• Patrick Rankin

How to leave the “baggage” out of the problem to find simple solutions.

Updated: Oct 28, 2020

As a landlord, how would you feel when a tenant is constantly in rent arrears? Or, how would you feel if a tenant was harassing you by blowing up simple issues. I have a couple of landlords who were in these situations prior to taking me on as their property manager this week. What prompted this blog post is although the solution to these problems are a matter of simple and clear steps. The rent arrears and tenant harassment caused a huge amount of distress for the landlords involved. This lead me to see how different the problem looked when seen by the landlord, compared to how I see it. It’s the difference between “observing” and “perceiving”, which I will get into in this blog post.

One landlord would state that “the tenants are in rent arrears and it is bad”. The other landlord stated that “The tenant is harassing me, and I cant sleep at night”. In each of these phrases there are two impressions. One is objective, and the other is subjective.

The first statement in the sentence is - “This happened” - which is objective. For example “The tenant is in rent arrears”. The second statement is - “It is Bad” - which is subjective. For example “I cant sleep at night”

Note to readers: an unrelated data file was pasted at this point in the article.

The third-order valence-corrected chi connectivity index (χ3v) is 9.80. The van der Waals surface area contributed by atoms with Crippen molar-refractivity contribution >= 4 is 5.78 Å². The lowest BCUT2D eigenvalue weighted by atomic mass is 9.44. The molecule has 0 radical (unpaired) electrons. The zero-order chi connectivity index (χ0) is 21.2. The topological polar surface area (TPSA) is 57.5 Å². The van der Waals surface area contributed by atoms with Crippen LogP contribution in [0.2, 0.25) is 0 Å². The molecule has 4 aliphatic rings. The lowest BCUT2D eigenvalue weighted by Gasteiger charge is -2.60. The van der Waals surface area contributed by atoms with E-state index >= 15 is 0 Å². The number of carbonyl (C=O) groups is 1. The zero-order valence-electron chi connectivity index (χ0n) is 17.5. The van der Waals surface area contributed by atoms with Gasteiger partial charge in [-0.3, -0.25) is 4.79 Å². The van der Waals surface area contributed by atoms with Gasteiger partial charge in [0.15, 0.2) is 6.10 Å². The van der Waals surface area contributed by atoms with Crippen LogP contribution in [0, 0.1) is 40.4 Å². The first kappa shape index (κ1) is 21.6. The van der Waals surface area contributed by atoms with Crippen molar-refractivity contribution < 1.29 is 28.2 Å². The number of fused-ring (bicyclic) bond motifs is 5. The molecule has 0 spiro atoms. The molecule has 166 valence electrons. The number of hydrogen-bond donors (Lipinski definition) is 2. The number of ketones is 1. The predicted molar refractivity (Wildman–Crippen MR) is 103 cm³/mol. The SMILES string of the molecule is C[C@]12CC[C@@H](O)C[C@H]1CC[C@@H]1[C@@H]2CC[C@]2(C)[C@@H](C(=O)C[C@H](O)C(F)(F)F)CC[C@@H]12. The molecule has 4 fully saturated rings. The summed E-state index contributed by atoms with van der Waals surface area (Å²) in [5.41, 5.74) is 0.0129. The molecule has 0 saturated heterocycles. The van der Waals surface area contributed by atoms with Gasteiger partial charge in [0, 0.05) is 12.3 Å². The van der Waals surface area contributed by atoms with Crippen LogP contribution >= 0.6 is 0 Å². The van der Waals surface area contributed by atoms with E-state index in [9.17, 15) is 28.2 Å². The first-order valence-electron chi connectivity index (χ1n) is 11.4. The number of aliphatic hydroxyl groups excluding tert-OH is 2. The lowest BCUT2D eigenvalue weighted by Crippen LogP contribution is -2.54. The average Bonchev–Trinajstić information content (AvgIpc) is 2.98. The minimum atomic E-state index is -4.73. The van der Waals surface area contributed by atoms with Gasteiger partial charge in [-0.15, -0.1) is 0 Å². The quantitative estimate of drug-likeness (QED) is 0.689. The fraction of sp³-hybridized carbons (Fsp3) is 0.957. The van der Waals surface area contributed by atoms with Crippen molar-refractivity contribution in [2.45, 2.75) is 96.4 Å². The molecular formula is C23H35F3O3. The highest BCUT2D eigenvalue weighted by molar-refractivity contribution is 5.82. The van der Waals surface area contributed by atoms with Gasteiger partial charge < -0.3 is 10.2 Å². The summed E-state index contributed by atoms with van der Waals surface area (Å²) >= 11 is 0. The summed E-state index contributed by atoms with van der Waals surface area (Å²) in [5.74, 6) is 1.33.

Objectivity means seeing things as they are, and removing - “you” - the subject part from the equation. This makes solutions much clearer, as the equation is missing all the baggage brought to the equation when - “you” - is involved. This is why the problem was clear to me and the solution was obvious. But to the landlords, the problem seemed like an insurmountable obstacle.

Just think, what happens when we give others advice? Their problems are crystal clear to us, and the solutions are obvious. Something that is present when we deal with our own problems is missing when we deal with other peoples problems - The baggage. With other people we can be objective. We take the situation at face value and set off towards solving it.

Ryan Holiday notes in his book The Obstacle Is The Way that perceptions are the problem. Perception gives us the information that we do not need exactly at the moment when it would be far better to focus on what is immediately in front of us: The thrust of a sword, a crucial business negotiation, an opportunity to grow in the face of challenges. In facing problems it is important to see the problem for what it is, clear of distractions, exaggerations and misperceptions. This is being objective. Whereas being subjective is seeing the problem as an insurmountable issue, a major set back or an inconvenience.

As a property manager, tackling these problems of rent arrears or harassment is crystal clear and the solutions are simple and obvious. Compare this approach with how the landlord perceives the problem of rent arrears with impatience, frustration, and anger. Or the problem of harassment with sleepless nights, stress, and frustration.

If you are facing what seems to be insurmountable obstacles, it may be time to get in a fresh perspective on things.

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